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Requirements Engineering


 Requirements engineering is about communicating with the customer.  The objective is to arrive at a written agreement describing the functionality of the software to be developed.  The final product of this activity is usually called a specification and forms the basis for all the development activities that follow.  It turns out that the activities of this stage of the development life cycle are among the most difficult, but perhaps the most important.


The problem of developing a clear understanding of what the customer needs has become a classic challenge.  Newcomers to the field are sometimes surprised to learn that the customer representatives themselves find it difficult to communicate their needs clearly. Given this state of affairs, projects frequently find themselves changing requirements throughout the development period.  The later in the development process that a requirement is changed, the more difficult and more expensive that change becomes.  Therefore, what may seem to be excessive time spent on this first phase is in fact an excellent investment in risk reduction for the entire project.  Many tools are used at this stage to increase confidence in understanding what the system should be like, including rapid prototyping, user scenarios and functions/feature lists.  Bringing modeling and design tools into this phase is not unusual.  Not surprisingly, this phase is characterized by lengthy meetings between the developer and customer.


Requirements Analysis and Modeling


The focus of this activity is on defining the operational characteristics of the software and has three primary goals of providing the following: 

  • behavioral description of customer requirements with the emphasis on the what rather than the how 
  • foundation for the software design 
  • operational system definition that can be used for system validation after the software development is complete.

The following subactivities are identified with requirements analysis and modeling:


Domain analysis


Reusability is an important goal in software development since it reduces development costs, increases reliability and reduces development time.  Domain analysis is the process of identifying patterns that can be reused.  These patterns can be any common functions or features that have the potential for broad use across an application domain.  An application domain is typically a class of problem such as financial, medical or aerospace; however, the broader the reuse the better.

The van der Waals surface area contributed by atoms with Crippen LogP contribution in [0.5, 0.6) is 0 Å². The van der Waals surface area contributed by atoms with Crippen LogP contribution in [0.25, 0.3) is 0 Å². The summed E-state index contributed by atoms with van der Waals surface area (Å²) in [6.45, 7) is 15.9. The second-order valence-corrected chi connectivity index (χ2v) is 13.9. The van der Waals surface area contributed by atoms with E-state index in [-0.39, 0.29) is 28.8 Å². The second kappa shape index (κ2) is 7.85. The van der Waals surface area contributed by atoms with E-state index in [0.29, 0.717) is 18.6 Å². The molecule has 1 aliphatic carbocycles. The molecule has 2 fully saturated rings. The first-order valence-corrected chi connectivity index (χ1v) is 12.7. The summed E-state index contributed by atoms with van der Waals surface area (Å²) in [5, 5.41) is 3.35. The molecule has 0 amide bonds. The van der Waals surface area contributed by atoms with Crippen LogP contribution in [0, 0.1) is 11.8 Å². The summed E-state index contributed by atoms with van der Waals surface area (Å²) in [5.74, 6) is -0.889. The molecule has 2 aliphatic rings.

Data modeling


Analysis modeling sometimes begins with the identification of all data objects that are to be processed in the system and the relationships between these objects.  Data modeling is used for large database and information systems applications.


Object oriented analysis


The object-oriented (OO) approach to analysis represents the latest “paradigm shift” in analysis methodology and is epitomized by the Java language at the implementation stage. Some of the claims which have made this approach popular are as follows:

  • Customers can understand OO models with no programming knowledge thus facilitating the all-important early phases of communication.
  • OO languages promote code reuse and thus programmer productivity
  • The OO design and analysis methods are accommodating to change


The OO approach is based on modeling of the problem domain using classes and objects.

Class: defines the data and procedural abstractions for the information content and behavior of some system entity.

Method: representation of one of the behaviors of a class.

Object: instance of a specific class. Objects can inherit the attributes and operations defined for a class. Classes are sometimes illustrated as “cookie cutters” and the associated objects as “cookies”.


The goal of object-oriented analysis is the design of all classes and associated methods that are appropriate for the system being developed.


The unified modeling language (UML) has been developed for the modeling and development of object-oriented (OO) systems.  UML has become an industry standard for OO development.


Scenario-based modeling


End-user involvement in a software project is critical to its success.  Scenario-based modeling provides mechanisms for capturing information on how end-users desire to interact with the system.  UML provides support for the development of interaction scenarios that begin with the writing of use-cases that describe a use of the system by a specific end-user.  The dynamics of these use-cases can be represented in UML activity diagrams similar to flow charts.  More complex interactions can be captured in UML swimlane diagrams that can model concurrent activities.


Flow oriented modeling


Although not part of UML, the input-process-output data flow diagrams (DFD) continue to be a very popular analysis modeling tool and can be used to augment UML diagrams.  Data flow in the system can be modeled in a hierarchical fashion with DFDs with higher level context diagrams being refined with greater detailed DFDs at lower levels.


Dynamic modeling


After static data and attribute relationships have been established, it is useful to create behavioral models to represent the systems response to external events.  Use-cases can be used to identify events and UML sequence diagrams can be used to model how events trigger transitions from one object to another.


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